Despite its flaws, this book may be useful for families affected by porphyria and may interest others frustrated by flawed...

Purple Canary


A mother helps her daughter cope with a rare disease in this memoir.

Debut author Gould describes her yearslong quest to help her adopted daughter, Jill, who was afflicted with a rare genetic disorder called acute intermittent porphyria starting at age 11. Its symptoms include severe diarrhea, convulsions, and fainting; this caused problems at Jill’s Connecticut school, including frequent absences and trips to the hospital as well as bullying by other students. School officials were largely unsympathetic, the author says, even accusing Jill of being an “attention-seeking faker.” Gould also says that some doctors initially misdiagnosed the affliction, including one who decided that the girl suffered from bipolar disorder. After a genetic test linked Jill to AIP, she received infusions of a blood factor called heme, which seemed to help. But problems persisted, especially at school, leading Gould to believe that “a building filled with toxic chemicals and toxic people”—cleaners, wet erasers, and stress-inducing bullies—were triggering her daughter’s attacks. Tutoring and transfers to other schools didn’t solve the problem, however, although sometimes Jill did improve a bit. By the end of this sad tale, though, Jill is a suicidal heroin addict. In addition to her daughter’s tragic story, Gould also presents some AIP research and websites as well as some of Jill’s own first-person observations. Overall, this book offers a troubling account, and its broadest contribution is how it highlights the difficulties that people with unusual problems face in the American public school and health care systems. Although the author doesn’t prove that toxins at school triggered her daughter’s attacks, she makes some credible assertions. Unfortunately, she bogs the narrative down with too much description of bullying and “ridiculous middle school drama,” and her fondness for acronyms is distracting: “the PPT to set the IEP would be held at KPS.” The prose shows occasional flair, as when Gould describes when a baby Jill “plopped forward like a folded taco.” However, it sometimes suffers from clichés and repetition; for example, the author’s “head bells” always seem to be “clanging” or “jangling,” and people read one another “the riot act” more than once.

Despite its flaws, this book may be useful for families affected by porphyria and may interest others frustrated by flawed education and medical systems in the United States.

Pub Date: June 22, 2016

ISBN: 978-1-988186-99-3

Page Count: 358

Publisher: CreateSpace

Review Posted Online: Nov. 17, 2016

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This is not the Nutcracker sweet, as passed on by Tchaikovsky and Marius Petipa. No, this is the original Hoffmann tale of 1816, in which the froth of Christmas revelry occasionally parts to let the dark underside of childhood fantasies and fears peek through. The boundaries between dream and reality fade, just as Godfather Drosselmeier, the Nutcracker's creator, is seen as alternately sinister and jolly. And Italian artist Roberto Innocenti gives an errily realistic air to Marie's dreams, in richly detailed illustrations touched by a mysterious light. A beautiful version of this classic tale, which will captivate adults and children alike. (Nutcracker; $35.00; Oct. 28, 1996; 136 pp.; 0-15-100227-4)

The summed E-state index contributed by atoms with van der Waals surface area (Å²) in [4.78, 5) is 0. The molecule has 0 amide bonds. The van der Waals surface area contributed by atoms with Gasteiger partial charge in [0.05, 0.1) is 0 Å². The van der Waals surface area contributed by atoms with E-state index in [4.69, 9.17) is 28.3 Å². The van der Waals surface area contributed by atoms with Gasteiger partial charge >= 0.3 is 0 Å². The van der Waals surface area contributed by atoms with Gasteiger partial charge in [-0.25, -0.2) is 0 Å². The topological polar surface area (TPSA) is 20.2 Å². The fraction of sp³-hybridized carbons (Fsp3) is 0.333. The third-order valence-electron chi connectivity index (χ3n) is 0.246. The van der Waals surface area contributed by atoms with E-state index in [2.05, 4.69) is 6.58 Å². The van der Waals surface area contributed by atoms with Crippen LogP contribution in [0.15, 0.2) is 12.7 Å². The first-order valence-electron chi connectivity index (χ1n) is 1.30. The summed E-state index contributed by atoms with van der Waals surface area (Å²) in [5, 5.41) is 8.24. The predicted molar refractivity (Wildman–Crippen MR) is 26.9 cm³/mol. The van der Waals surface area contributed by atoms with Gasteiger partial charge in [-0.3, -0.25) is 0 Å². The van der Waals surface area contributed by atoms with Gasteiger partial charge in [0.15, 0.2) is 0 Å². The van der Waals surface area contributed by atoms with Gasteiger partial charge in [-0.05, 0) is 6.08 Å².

Pub Date: Oct. 28, 1996

ISBN: 0-15-100227-4

Page Count: 136

Publisher: Harcourt

Review Posted Online: May 20, 2010

Kirkus Reviews Issue: Aug. 15, 1996

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From the national correspondent for PBS's MacNeil-Lehrer Newshour: a moving memoir of her youth in the Deep South and her role in desegregating the Univ. of Georgia. The eldest daughter of an army chaplain, Hunter-Gault was born in what she calls the ``first of many places that I would call `my place' ''—the small village of Due West, tucked away in a remote little corner of South Carolina. While her father served in Korea, Hunter-Gault and her mother moved first to Covington, Georgia, and then to Atlanta. In ``L.A.'' (lovely Atlanta), surrounded by her loving family and a close-knit black community, the author enjoyed a happy childhood participating in activities at church and at school, where her intellectual and leadership abilities soon were noticed by both faculty and peers. In high school, Hunter-Gault found herself studying the ``comic-strip character Brenda Starr as I might have studied a journalism textbook, had there been one.'' Determined to be a journalist, she applied to several colleges—all outside of Georgia, for ``to discourage the possibility that a black student would even think of applying to one of those white schools, the state provided money for black students'' to study out of state. Accepted at Michigan's Wayne State, the author was encouraged by local civil-rights leaders to apply, along with another classmate, to the Univ. of Georgia as well. Her application became a test of changing racial attitudes, as well as of the growing strength of the civil-rights movement in the South, and Gault became a national figure as she braved an onslaught of hostilities and harassment to become the first black woman to attend the university. A remarkably generous, fair-minded account of overcoming some of the biggest, and most intractable, obstacles ever deployed by southern racists. (Photographs—not seen.)

Pub Date: Nov. 1, 1992

ISBN: 0-374-17563-2

Page Count: 192

Publisher: Farrar, Straus and Giroux

Review Posted Online: May 20, 2010

Kirkus Reviews Issue: Sept. 1, 1992

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